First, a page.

Around 3 a.m. this morning, as Saudi-led coalition jets circled above Sanaa and ground forces replied with anti-aircraft fire, an object hurtled out of the sky and crashed into a row of houses in the old city, reducing four homes to rubble.
As dawn broke, several dozen men worked frantically to pull their neighbors from the wreckage. Heavy machinery and militiamen arrived from the local Popular Committee, the political arm of the Houthi movement that took power after President Abdurab Mansour Hadi fled to Riyadh in March. At least six people were killed, including a woman and a fifteen-year-old boy. "There are no fighters here," a nearby resident, Ibrahim Dhal, said, standing amidst piles of bricks and household items, including children's toys. "They killed women and children while they were sleeping."
This section of Yemen's capital is a marvel of ancient engineering, and home to some of the world's first high-rise buildings. Though Sanaa has been under bombardment for over two months, this was the first strike in this part of the city, a UNESCO World Heritage site, and it's unclear why the area was targeted. Witnesses say there was no explosion, and windows on neighboring buildings were unbroken. (Speaking to the press, a spokesman for the coalition, Brigadier General Ahmed al Asiri, denied responsibility for the strike, suggesting that it might have been an accident involving a Houthi ammunition storage site.)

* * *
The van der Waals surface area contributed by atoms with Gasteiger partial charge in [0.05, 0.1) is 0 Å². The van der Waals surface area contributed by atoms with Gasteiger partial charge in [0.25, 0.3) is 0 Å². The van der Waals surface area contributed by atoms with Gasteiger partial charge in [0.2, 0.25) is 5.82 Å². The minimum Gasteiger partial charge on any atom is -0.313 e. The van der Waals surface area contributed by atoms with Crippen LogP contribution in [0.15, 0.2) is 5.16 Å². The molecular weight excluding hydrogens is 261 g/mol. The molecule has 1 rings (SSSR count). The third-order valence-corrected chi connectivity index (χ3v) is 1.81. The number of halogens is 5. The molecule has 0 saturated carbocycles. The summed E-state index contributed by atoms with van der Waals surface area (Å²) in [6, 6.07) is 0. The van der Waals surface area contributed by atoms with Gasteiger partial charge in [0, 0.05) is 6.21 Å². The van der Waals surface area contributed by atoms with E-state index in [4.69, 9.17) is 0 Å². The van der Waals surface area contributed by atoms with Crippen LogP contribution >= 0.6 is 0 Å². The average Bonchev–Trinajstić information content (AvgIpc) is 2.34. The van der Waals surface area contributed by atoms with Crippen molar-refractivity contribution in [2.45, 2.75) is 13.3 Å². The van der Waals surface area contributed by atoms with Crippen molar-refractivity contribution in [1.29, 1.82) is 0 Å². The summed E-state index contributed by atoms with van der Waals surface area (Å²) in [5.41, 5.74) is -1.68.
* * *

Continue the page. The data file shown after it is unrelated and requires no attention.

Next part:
The destroyed homes belonged to several related families. "My brother's son in law is underneath this," said Abdullah Kakila, a retired air force soldier. He blamed the US government for supporting Saudi Arabia's air strikes, and allied forces — including Egypt, Jordan and Kuwait — for joining the proxy war to restore the ousted regime. "My brother's daughter has two children. Who is going to take care of them? Obama? John Kerry? King Salman?"
Air strikes in Sanaa have caused mounting civilian casualties; the World Health Organization estimates that nearly 2,000 people have been killed in the conflict. Houthis continue to fight a range of opposing forces, including Al Qaeda, which has taken advantage of the unrest to seize a swathe of territory in southeastern Yemen.
At the same time, the Saudi coalition has imposed an air, land and sea blockade on Yemen—already the Middle East's poorest country. Humanitarian groups now estimate that 20 million people, about 80 percent of the population, lack medical supplies, food and water and are in urgent need of aid. The coalition's blockade has also prevented foreign journalists from boarding flights or aid ships into the country, no doubt for fear of them witnessing scenes like this one in old Sanaa today.
Matthieu Aikins and Sebastiano Tomada recently arrived in Sanaa by boat, after a long journey across the Gulf of Aden from Djibouti.